PCC aims to complete Grab-Uber review by May

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GRAB Holdings, Inc. has faced regulatory roadblocks in its acquisition of Uber’s assets in Southeast Asia. — REUTERS

By Janina C. Lim, Reporter

THE Philippine Competition Commission (PCC) is looking to complete its review of Grab Philippines’ acquisition of Uber Philippines as early as next month, an official said, noting a prolonged review process may make it difficult to undo the partially consummated deal.

PCC Commissioner Johannes Benjamin R. Bernabe said in a phone interview they are now in the process of securing all the necessary documents from the ride-hailing firms, including their compliance or non-compliance with the interim measures imposed by the competition watchdog.

Mr. Bernabe said the PCC’s review of the Grab-Uber deal may only take about 30 days to complete, instead of the original estimates it would take between 75 days to six months.

The PCC earlier this month started a motu proprio investigation into Grab’s acquisition of the Southeast Asian businesses of rival Uber, saying it believes the deal “may likely substantially lessen, prevent, or restrict competition.”

The PCC had directed Uber to continue its operations, independent of Grab Philippines during the review period. However, Uber shuttered its app in the Philippines on April 15.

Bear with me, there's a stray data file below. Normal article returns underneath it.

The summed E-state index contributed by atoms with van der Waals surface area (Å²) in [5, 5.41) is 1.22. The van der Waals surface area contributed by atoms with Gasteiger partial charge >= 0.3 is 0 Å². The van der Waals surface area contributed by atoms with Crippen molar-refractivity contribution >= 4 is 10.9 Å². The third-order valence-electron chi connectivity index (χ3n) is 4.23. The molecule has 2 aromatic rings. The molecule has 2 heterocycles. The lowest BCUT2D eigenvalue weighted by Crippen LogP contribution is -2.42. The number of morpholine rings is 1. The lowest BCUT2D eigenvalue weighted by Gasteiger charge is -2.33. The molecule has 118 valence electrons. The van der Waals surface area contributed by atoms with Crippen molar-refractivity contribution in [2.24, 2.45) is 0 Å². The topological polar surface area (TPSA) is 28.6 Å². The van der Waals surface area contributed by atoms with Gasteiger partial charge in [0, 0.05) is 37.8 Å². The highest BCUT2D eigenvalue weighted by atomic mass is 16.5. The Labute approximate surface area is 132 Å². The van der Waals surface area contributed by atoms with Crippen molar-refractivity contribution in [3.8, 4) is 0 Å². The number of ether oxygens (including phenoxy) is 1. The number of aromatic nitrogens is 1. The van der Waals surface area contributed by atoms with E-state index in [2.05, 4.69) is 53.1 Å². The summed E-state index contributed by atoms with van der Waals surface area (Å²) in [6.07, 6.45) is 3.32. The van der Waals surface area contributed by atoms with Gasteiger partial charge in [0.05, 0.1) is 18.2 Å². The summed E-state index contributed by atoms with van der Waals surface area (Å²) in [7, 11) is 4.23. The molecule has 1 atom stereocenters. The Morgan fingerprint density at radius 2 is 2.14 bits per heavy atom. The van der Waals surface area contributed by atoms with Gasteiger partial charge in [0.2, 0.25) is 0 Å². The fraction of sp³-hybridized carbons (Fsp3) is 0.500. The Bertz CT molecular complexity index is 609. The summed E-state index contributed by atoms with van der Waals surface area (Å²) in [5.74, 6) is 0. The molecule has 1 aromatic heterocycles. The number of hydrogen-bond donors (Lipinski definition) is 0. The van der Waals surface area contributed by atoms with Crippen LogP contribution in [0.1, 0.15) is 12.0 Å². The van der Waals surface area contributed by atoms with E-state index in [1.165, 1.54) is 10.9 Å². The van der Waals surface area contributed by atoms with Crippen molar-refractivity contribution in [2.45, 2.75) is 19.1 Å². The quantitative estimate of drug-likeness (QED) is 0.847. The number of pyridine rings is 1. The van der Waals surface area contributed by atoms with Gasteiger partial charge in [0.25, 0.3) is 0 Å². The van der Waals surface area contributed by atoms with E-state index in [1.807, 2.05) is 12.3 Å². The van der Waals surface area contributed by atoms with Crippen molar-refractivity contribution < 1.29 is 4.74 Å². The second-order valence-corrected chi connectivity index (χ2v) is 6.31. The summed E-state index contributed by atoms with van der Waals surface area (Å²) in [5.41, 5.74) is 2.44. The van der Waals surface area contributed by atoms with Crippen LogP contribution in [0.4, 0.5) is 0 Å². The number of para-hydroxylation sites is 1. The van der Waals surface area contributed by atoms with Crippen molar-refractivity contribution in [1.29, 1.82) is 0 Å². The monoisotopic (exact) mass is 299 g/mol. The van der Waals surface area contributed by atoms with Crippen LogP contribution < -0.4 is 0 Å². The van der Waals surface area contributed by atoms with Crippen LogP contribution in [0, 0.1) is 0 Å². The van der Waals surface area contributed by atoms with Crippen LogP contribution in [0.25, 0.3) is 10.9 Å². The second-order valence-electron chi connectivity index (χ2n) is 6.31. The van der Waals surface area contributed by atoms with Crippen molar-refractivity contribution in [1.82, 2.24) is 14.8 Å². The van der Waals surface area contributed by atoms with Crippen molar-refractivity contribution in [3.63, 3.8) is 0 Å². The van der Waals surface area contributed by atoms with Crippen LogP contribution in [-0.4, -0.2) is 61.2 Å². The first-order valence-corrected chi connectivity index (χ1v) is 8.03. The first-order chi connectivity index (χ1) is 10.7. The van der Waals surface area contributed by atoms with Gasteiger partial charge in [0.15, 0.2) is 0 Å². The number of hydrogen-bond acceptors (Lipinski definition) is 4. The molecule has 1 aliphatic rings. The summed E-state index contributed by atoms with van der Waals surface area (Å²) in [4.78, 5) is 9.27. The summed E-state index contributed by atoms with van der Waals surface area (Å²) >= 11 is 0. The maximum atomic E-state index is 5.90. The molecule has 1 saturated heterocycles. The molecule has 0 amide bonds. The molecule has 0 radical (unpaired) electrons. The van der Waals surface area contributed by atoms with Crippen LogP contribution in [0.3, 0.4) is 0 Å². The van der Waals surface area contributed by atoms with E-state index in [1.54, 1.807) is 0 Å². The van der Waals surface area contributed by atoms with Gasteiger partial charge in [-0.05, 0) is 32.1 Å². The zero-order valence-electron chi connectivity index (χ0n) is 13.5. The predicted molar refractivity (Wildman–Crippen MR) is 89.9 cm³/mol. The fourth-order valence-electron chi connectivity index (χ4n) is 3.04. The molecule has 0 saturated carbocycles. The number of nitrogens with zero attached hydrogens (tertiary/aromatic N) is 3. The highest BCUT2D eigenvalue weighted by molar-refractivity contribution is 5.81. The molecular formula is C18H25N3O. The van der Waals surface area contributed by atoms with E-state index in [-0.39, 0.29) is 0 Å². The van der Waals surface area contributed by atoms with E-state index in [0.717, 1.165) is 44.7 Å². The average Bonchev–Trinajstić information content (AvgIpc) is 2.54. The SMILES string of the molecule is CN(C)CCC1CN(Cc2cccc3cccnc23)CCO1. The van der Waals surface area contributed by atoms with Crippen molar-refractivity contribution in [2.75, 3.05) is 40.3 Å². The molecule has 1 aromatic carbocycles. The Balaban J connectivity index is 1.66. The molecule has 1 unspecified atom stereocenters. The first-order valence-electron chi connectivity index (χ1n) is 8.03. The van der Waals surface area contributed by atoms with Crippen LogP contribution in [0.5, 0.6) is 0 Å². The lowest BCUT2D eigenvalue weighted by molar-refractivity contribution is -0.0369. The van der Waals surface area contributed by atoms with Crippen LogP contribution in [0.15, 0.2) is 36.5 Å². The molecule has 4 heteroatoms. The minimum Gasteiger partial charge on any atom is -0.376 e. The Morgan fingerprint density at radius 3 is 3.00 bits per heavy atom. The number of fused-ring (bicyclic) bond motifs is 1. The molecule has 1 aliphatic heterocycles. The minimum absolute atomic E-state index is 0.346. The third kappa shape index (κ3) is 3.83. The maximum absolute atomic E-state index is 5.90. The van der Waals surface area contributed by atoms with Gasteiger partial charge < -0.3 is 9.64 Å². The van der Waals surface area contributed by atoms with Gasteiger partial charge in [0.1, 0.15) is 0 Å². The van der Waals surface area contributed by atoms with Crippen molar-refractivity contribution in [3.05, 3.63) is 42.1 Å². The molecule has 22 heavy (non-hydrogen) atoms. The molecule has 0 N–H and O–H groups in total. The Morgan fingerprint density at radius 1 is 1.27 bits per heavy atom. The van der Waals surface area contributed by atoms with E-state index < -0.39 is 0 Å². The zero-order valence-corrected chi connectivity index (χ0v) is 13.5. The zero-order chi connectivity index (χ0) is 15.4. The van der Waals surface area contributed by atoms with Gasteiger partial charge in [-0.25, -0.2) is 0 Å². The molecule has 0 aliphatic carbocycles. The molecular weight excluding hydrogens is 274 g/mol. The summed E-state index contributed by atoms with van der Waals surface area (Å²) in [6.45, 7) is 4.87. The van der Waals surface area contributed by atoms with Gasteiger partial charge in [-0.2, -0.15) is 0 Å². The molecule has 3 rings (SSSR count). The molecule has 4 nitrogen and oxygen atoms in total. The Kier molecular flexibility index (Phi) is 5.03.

Mr. Bernabe noted Grab and Uber have already taken steps to consummate the deal, since they claimed it falls below the PCC’s notifiable threshold.

Under PCC guidelines, mandatory notification is required for all merger and acquisitions (M&A) with a transaction size of P2 billion and size of person of P5 billion.

Mr. Bernabe said the PCC would rather have the results of the review “sooner than later” since it would be difficult to dissolve the deal which have been partially consummated.

“The parties think that they did not need to notify so they consummated right away,” Mr. Bernabe said. “If we take more time, then it will be more difficult to unscramble if that is what is necessary or required.”

Under the law, the PCC can prohibit the consummation of mergers and acquisitions that will substantially prevent, restrict, or lessen competition in the relevant market.

Mr. Bernabe explained that while the PCC has the authority to dissolve the deal, it can also propose remedial measures or mitigating actions from Grab and Uber to prevent negative effects on market competition that may arise from the deal.